In May 2016, the Alberta Court of Queen's Bench released its decision in Turner v Atco Frontec Corp., 2016 ABQB 265. This case addresses an employer's right to dismiss an employee for cause in the situation where the relationship between two employees has deteriorated and cannot be resolved, because of the attitude and personality of an employee. The case also addresses whether the employer has an obligation to transfer such an employee to a different job or location rather than dismissing him/her.
In this case, the employee, John Turner, alleged that his employment as a transport dispatcher for Atco Frontec Corp. ("Atco"), as part of Canada's NATO operation in Bosnia, was wrongfully terminated. Mr. Turner was apparently dedicated and good at his job, but had a hot temper. He had in the past been issued a warning letter for his behaviour towards other employees.
Mr. Turner's dismissal was precipitated by two incidents with Elpis Florov, who was another transport dispatcher at Atco. Mr. Turner had apparently threatened Ms. Florov and called her a thief, which prompted Ms. Florov to make a formal harassment complaint. At a meeting to review the complaint, Mr. Turner was "aggressive and angry", and showed no desire to work out the situation between him and Ms. Florov. At the end of the meeting, Atco found that he had "conducted himself intentionally or unintentionally in a manner that could be deemed intimidating and threatening", but was unable to conclude he had harassed Ms. Florov.
Following the meeting, Atco terminated Mr. Turner's employment for cause, due to loss of confidence that he could interact appropriately with other employees.
Just cause for dismissal?
Whether Atco had just cause to terminate Mr. Turner's employment was at issue because he had not been found to have harassed Ms. Florov. The Court had to decide whether an employer had just cause to dismiss an employee who shows contempt for previous intimidating behaviour towards another employee, and is unwilling to resolve the problem between them, having earlier been warned about his behaviour.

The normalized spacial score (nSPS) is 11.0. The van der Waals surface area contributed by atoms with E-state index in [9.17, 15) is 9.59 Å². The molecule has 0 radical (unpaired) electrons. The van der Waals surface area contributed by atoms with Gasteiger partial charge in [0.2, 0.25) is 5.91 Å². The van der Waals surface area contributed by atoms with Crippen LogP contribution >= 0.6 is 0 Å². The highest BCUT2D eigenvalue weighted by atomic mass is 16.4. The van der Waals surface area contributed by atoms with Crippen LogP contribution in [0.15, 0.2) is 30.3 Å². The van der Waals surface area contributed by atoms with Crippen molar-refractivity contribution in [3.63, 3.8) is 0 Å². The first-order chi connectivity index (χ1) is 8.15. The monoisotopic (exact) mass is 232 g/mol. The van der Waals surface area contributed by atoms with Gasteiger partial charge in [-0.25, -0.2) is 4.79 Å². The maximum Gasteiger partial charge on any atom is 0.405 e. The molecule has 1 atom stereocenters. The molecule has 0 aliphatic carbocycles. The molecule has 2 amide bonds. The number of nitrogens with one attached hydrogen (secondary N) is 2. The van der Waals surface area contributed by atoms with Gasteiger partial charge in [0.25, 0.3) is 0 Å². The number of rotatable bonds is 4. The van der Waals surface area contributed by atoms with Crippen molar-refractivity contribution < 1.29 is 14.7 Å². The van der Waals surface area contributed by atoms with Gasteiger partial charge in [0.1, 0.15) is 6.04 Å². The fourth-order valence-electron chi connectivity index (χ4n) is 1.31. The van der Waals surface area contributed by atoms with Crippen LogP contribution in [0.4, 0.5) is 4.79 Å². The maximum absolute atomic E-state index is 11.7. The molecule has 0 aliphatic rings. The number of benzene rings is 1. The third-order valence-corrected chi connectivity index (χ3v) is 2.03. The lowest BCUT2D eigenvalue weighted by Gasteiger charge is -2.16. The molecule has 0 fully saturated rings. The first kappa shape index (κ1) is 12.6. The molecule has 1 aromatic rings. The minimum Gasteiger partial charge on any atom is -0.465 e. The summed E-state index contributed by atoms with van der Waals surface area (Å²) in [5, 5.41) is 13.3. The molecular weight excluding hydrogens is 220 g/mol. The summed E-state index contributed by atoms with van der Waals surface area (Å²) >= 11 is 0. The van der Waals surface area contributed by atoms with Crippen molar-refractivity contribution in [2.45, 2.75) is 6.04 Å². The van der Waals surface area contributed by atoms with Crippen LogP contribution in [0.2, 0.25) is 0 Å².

The Court found that Atco did have just cause to terminate Mr. Turner's employment. In coming to this conclusion, the Court was clear that the context of the work environment, where all employees lived and worked in camp, was relevant.
Should Atco have moved Mr. Turner to a different job site?
The Court easily dismissed Mr. Turner's argument that Atco had a duty to try to move Mr. Turner to a different job, on the basis that in an employment contract dispute where there is no human rights issue, the duty of accommodation does not come into play.
Turner v Atco Frontec Corp. demonstrates that in certain situations, an employer can dismiss an employee for just cause when there has been deterioration in that employee's relationship with another employee. However, the Court's emphasis on the camp working environment, on the intimidation of Ms. Florov, and on previous incidents between Mr. Turner and other employees, indicates that dismissals for this reason should be carried out cautiously and with a full assessment of the factors in play. It would likely be insufficient grounds for termination of employment with cause, if two employees simply did not get along.